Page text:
Local Capacity Building: WMI is not just about loans.  The program builds human capacity in the villages where it operates:

·         Twenty new trainers went through the World Bank developed "Training-to-Train" program, increasing WMI's capacity to effectively train new borrowers;

·         Advanced business planning training for experienced borrowers was arranged throughCarmelo Cocuzza at FinAfrica in Kampala;

·         Three new classrooms were constructed at Buyobo Primary School with volunteer donations, villager support and intern labor;

·   A Bun and Tea Program for the teachers at Buyobo Primary School entered its second year;

·   Vestergaard Fransden donated 100 treated mosquito nets to WMI;

·        Reading and math books for 60 students, grades 1 - 6, were delivered to Buyobo Primary from a Williamson, NY school district;

·         Fifty-eight boxes of children's books donated by WMI supporters were shipped for free and arrived in Kenya for use by village children in WMI's Siaya loan hub;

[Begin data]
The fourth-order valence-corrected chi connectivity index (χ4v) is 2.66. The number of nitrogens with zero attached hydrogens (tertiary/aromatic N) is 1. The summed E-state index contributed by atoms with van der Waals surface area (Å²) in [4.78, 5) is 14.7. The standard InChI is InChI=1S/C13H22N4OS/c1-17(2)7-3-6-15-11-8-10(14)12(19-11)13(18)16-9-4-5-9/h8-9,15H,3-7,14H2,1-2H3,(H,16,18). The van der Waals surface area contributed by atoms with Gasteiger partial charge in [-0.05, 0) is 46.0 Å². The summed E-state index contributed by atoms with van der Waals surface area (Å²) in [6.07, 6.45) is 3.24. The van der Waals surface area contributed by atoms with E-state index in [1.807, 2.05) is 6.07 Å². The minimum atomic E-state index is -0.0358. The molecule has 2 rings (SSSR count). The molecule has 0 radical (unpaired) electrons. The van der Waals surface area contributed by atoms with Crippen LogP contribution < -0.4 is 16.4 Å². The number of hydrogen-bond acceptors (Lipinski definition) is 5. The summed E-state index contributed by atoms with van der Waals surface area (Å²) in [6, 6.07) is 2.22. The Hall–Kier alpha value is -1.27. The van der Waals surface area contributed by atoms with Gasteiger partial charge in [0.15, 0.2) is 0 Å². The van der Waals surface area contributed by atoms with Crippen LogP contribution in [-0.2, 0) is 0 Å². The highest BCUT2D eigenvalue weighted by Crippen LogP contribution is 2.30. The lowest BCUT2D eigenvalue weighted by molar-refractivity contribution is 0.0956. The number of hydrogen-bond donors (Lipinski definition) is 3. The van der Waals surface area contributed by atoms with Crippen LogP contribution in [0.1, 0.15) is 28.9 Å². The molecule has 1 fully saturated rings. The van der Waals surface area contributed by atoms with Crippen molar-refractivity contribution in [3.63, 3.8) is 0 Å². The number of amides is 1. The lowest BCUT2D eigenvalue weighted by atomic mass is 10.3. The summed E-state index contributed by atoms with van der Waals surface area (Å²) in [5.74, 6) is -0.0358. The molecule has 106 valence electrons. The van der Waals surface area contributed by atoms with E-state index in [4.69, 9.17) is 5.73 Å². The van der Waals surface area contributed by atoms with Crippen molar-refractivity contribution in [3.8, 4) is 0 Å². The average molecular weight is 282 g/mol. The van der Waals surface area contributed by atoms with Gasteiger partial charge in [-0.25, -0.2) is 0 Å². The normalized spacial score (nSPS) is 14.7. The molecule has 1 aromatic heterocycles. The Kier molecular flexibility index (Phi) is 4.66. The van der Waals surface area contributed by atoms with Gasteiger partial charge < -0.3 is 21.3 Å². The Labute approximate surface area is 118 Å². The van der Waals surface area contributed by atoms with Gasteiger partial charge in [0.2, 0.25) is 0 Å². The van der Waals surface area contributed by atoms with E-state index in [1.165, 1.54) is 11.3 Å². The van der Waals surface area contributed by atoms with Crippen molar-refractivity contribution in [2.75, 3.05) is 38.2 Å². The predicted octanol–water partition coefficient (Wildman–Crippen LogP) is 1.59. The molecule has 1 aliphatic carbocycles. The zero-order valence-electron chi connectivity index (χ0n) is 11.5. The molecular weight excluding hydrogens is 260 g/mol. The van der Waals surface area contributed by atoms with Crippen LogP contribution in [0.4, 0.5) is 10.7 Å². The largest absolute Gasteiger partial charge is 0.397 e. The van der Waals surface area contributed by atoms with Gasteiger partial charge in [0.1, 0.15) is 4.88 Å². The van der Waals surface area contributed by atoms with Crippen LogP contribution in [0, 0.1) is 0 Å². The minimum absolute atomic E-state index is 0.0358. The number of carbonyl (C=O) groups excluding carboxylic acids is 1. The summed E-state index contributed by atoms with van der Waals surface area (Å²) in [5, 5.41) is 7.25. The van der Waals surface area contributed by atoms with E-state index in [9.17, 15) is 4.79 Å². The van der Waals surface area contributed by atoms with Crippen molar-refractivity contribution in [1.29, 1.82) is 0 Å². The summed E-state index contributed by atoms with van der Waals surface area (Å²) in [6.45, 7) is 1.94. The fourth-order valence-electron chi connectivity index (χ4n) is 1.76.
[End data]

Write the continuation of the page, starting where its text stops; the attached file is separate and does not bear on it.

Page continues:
·         Thousands of eyeglasses were donated to the larger Buyobo community through intern collection efforts;

Bank Partners: PostBank Uganda has proven to be an excellent banking partner for the transition to independence program.  It has worked closely with WMI's Local Director and loan hub team to streamline operations and make certain that the ladies transitioning to bank loans understand the banking process.  WMI is now working with Co-Operative Bank in Kenya to put a transition program in place for the ladies graduating to bank loans in the Kenya loan hubs starting in 2012.

Loan Program Accountability/Inpact/Validation:  Though small, WMI has run a very structured program since its inception.  In 2011, we continued to survey borrowers on a regular basis and analyze that data so that we remain accountable for program operations and so that we can measure loan program impact.  This year we expanded the fact book analysis and supplemented it with a presentation on the transition to independent banking program and a 3-year comparison of borrower baseline data. http://www.wmionline.org/dataanalysis/profile/profile.html